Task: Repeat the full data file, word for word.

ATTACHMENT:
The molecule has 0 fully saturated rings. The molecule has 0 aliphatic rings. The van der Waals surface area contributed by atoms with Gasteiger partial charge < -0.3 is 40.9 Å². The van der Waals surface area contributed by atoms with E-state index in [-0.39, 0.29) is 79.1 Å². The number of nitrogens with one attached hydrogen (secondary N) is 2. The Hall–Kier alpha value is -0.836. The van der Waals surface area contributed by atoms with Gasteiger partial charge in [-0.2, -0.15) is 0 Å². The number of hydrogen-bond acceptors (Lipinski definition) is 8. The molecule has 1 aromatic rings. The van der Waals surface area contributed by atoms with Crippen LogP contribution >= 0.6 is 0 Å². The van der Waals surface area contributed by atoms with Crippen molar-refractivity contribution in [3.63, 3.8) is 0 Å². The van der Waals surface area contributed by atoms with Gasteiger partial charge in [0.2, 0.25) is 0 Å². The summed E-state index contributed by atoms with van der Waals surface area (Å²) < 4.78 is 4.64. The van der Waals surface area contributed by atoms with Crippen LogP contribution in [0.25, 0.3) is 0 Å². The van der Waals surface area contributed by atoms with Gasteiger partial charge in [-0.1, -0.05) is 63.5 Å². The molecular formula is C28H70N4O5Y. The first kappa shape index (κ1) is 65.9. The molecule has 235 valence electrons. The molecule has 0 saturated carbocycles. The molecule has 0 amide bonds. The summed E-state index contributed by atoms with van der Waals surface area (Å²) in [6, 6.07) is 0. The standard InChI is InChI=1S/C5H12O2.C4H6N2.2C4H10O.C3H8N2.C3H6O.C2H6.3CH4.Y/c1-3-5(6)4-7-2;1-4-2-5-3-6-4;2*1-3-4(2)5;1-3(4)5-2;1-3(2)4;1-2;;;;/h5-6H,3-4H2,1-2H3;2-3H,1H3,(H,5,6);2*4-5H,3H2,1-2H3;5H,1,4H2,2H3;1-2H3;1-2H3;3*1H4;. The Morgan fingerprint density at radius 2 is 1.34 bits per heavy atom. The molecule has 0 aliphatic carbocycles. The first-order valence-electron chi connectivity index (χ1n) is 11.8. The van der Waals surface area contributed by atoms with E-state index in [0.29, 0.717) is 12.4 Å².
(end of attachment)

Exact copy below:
The molecule has 0 fully saturated rings. The molecule has 0 aliphatic rings. The van der Waals surface area contributed by atoms with Gasteiger partial charge < -0.3 is 40.9 Å². The van der Waals surface area contributed by atoms with E-state index in [-0.39, 0.29) is 79.1 Å². The number of nitrogens with one attached hydrogen (secondary N) is 2. The Hall–Kier alpha value is -0.836. The van der Waals surface area contributed by atoms with Gasteiger partial charge in [-0.2, -0.15) is 0 Å². The number of hydrogen-bond acceptors (Lipinski definition) is 8. The molecule has 1 aromatic rings. The van der Waals surface area contributed by atoms with Crippen LogP contribution >= 0.6 is 0 Å². The van der Waals surface area contributed by atoms with Crippen molar-refractivity contribution in [3.63, 3.8) is 0 Å². The van der Waals surface area contributed by atoms with Gasteiger partial charge in [0.2, 0.25) is 0 Å². The summed E-state index contributed by atoms with van der Waals surface area (Å²) < 4.78 is 4.64. The van der Waals surface area contributed by atoms with Crippen LogP contribution in [0.25, 0.3) is 0 Å². The van der Waals surface area contributed by atoms with Gasteiger partial charge in [-0.1, -0.05) is 63.5 Å². The molecular formula is C28H70N4O5Y. The first kappa shape index (κ1) is 65.9. The molecule has 235 valence electrons. The molecule has 0 saturated carbocycles. The molecule has 0 amide bonds. The summed E-state index contributed by atoms with van der Waals surface area (Å²) in [6, 6.07) is 0. The standard InChI is InChI=1S/C5H12O2.C4H6N2.2C4H10O.C3H8N2.C3H6O.C2H6.3CH4.Y/c1-3-5(6)4-7-2;1-4-2-5-3-6-4;2*1-3-4(2)5;1-3(4)5-2;1-3(2)4;1-2;;;;/h5-6H,3-4H2,1-2H3;2-3H,1H3,(H,5,6);2*4-5H,3H2,1-2H3;5H,1,4H2,2H3;1-2H3;1-2H3;3*1H4;. The Morgan fingerprint density at radius 2 is 1.34 bits per heavy atom. The molecule has 0 aliphatic carbocycles. The first-order valence-electron chi connectivity index (χ1n) is 11.8. The van der Waals surface area contributed by atoms with E-state index in [0.29, 0.717) is 12.4 Å².